By Lily St. Amant (’22)
The power is out.
My power is out, and yet here I am. Typing.
My parents went into work today because there is power in the office. Yet, even wearing masks, they run the risk of contracting COVID. My parents went into the office today — and, in doing so, risked contracting COVID — so that they could charge their phones, and my computer, because we are going to be days without power. Now we all run the risk of having been exposed to COVID-19.
It is hot inside, even with all of the curtains closed — and there are a lot of curtains. It was hotter when the curtains were open. I do not wear dresses, usually, because I do not like wearing dresses for a long list of reasons. I am wearing a dress because it is made only of cotton and is thin, and I am sweating through my deodorant. I am wearing a dress because inside I am sweltering, and it is worse out on the patio, or in the front yard, or on the scalding-hot road that I usually take walks along. I did not go out to take a walk because there is a heat advisory, and yet, I am inside, and I am melting.
I didn’t shower yesterday because I didn’t want to waste water. Today, I lit two candles–three wicks each — and turned the shower on and counted to three. I lathered bar soap over my underarms and turned the shower on and counted to five and turned it off again. I kept going like that, for counts of five. The water was cold. It was a sweet relief from melting in the sweltering living room, but I probably stopped after six or seven counts. I didn’t want to waste water.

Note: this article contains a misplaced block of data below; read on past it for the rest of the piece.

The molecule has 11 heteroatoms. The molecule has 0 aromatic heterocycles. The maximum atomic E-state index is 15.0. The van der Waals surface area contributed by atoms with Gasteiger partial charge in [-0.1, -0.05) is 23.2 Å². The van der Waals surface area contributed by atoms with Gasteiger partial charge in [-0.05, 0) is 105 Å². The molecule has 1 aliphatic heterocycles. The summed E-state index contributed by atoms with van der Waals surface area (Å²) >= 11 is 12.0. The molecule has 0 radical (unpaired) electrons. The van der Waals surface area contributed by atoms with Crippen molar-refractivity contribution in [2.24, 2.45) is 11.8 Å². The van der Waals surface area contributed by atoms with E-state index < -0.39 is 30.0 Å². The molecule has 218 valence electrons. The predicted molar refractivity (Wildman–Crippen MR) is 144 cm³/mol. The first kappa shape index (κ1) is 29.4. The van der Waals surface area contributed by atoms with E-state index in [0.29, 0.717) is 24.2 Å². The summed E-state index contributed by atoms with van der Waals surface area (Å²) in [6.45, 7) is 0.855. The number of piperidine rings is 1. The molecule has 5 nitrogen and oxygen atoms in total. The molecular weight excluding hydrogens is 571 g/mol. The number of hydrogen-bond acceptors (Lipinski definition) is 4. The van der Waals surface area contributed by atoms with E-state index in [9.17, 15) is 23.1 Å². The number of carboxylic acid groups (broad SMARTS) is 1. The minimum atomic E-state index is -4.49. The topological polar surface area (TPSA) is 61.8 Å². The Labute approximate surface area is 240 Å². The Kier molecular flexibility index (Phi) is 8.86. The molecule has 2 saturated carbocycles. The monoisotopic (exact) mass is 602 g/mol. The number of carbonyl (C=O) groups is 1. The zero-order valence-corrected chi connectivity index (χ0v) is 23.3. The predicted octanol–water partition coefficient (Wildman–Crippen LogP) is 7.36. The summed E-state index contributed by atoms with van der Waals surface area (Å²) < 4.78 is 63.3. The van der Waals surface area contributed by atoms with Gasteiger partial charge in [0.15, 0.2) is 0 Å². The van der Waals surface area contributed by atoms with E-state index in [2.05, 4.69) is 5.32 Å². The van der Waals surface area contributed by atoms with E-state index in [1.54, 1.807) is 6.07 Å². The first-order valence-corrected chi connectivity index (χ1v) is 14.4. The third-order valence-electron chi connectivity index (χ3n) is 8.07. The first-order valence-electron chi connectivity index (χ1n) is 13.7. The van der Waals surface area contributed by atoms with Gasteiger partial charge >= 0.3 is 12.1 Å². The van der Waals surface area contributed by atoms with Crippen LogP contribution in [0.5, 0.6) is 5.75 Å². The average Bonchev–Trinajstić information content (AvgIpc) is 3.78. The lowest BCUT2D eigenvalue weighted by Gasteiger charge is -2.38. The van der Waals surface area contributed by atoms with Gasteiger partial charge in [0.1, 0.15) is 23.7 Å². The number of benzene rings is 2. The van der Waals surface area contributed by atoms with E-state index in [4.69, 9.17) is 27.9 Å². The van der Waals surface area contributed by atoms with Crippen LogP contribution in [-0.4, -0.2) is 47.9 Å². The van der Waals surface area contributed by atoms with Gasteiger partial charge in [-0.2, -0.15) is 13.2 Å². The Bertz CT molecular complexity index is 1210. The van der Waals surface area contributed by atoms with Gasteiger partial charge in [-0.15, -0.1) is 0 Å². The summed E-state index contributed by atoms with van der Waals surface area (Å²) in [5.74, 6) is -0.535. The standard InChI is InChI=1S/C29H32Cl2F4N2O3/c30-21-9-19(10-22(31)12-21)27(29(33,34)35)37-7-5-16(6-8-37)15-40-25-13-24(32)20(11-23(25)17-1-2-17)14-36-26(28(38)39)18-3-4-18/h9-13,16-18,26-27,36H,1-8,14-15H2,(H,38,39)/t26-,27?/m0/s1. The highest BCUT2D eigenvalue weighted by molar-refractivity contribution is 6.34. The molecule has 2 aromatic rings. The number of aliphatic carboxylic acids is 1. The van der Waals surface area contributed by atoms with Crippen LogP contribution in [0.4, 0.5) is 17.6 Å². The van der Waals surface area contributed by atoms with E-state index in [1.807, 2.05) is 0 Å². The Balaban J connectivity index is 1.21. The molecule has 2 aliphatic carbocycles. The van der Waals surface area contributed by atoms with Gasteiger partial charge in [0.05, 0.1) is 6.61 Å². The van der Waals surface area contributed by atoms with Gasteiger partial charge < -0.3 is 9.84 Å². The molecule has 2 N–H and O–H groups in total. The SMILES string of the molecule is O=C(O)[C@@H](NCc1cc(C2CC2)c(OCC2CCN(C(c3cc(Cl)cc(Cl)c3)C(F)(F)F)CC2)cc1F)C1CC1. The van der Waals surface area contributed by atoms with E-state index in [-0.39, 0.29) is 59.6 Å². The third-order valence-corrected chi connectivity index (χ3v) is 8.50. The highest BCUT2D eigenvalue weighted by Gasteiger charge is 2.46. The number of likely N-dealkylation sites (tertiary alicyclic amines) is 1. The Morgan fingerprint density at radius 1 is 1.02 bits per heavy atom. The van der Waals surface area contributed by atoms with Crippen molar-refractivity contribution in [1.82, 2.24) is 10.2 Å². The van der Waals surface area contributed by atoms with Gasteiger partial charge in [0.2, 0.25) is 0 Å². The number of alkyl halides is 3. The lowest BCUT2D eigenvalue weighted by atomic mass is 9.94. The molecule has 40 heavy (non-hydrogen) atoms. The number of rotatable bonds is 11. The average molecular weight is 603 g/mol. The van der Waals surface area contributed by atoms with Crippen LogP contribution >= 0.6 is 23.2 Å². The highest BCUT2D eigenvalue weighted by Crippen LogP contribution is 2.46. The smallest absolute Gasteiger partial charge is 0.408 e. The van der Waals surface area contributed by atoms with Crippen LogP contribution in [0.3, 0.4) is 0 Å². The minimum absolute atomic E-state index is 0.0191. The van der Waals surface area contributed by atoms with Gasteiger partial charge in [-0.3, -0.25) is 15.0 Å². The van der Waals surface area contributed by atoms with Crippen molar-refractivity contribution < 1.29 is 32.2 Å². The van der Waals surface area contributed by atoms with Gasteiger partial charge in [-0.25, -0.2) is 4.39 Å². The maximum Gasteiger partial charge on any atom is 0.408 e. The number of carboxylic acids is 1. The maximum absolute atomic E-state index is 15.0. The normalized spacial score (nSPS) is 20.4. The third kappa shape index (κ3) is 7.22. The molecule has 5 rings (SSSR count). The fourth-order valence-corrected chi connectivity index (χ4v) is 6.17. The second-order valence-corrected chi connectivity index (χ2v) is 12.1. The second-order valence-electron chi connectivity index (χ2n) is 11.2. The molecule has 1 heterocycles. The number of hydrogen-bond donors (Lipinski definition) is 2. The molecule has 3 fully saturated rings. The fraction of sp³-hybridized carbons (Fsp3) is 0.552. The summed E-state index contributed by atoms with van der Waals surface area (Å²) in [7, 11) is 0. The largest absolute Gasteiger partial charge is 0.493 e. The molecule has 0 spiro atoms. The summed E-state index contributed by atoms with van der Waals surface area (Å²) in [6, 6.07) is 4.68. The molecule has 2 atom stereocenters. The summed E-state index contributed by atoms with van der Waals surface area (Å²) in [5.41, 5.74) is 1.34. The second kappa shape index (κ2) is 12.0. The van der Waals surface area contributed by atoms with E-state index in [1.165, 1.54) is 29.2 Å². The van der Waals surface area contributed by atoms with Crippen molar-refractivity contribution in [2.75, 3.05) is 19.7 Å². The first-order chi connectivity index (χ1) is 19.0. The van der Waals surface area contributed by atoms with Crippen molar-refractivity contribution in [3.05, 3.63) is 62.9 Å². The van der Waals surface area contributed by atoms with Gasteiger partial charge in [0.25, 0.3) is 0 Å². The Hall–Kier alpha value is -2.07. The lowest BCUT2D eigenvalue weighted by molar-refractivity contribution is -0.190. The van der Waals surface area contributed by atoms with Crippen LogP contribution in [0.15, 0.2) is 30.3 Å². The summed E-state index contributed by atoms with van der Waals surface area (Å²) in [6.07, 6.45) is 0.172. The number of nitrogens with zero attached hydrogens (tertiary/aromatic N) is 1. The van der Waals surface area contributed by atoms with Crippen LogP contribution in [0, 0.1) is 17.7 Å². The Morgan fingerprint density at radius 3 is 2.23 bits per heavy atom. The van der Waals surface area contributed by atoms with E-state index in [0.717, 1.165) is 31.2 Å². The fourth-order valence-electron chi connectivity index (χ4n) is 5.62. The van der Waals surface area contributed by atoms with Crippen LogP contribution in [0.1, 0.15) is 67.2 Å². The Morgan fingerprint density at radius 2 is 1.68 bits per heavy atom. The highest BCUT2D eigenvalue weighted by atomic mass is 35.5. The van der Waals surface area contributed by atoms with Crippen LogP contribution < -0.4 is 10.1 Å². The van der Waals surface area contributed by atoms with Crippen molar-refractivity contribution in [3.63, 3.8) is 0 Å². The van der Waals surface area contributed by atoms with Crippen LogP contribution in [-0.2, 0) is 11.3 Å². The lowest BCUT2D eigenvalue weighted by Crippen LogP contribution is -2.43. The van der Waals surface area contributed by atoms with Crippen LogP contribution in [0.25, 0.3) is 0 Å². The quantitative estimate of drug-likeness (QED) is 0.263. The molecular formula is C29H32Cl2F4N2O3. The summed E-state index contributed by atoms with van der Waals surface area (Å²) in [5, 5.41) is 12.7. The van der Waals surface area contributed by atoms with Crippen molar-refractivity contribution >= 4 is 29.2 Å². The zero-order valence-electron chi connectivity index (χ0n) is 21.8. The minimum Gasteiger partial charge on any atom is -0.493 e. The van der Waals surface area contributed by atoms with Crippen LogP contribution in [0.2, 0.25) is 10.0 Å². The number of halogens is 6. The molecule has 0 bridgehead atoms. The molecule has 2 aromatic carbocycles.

The power is out. It will be out for days. My house is like an oven. The power is out, and so the AC doesn’t work. The fan doesn’t work. The food in the freezer is thawing, and the food in the fridge will have spoiled soon. At least I can make sun tea. I always wanted to make sun tea. When I open the jar to drink it, the glass has expanded, and so it is nearly impossible to open. It is warm, and usually tea is supposed to be warm but now I am only hotter. I want tea with ice cubes in it.
My cat is hiding under the couch, in the shade, at the lowest altitude in the house. I put melty ice in a baggy and offer it to her. I don’t know what I expect her to do with it — cuddle it, maybe. I worry for her; here I am, afraid of heatstroke, and yet she wears a thick coat of fur. She is worse off than I. I fear for her. She nudges the ice away with the tip of her nose. When I reach out to pet her, her fur is hot to the touch.
I was halfway through the second week of online school when the hurricane hit. We didn’t know it would hit Northern Louisiana so badly. We barely realized it would hit us at all before the power lines toppled and the mayor said that it would take until Tuesday or Wednesday to fix. And there is a heat advisory out.
I consider myself lucky. On the second day, my mom found ice! We have melty ice in the fridge now.
I think it might be melted, but I do not go check.
I don’t want to go check.
I don’t want to see it melted.
I have unfinished school assignments, but they all require the internet. They are all listed on the internet. It is a good thing that I write them down on paper every week. I have this past week’s written out on paper; but even so, I cannot focus on the homework that has no need for internet. I can still hear the tree falling next to my room. It was pressed against the window in my closet. Two inches closer, and the clothes hanging there would have been covered in glass, shattered like thin sheets of sugar candy.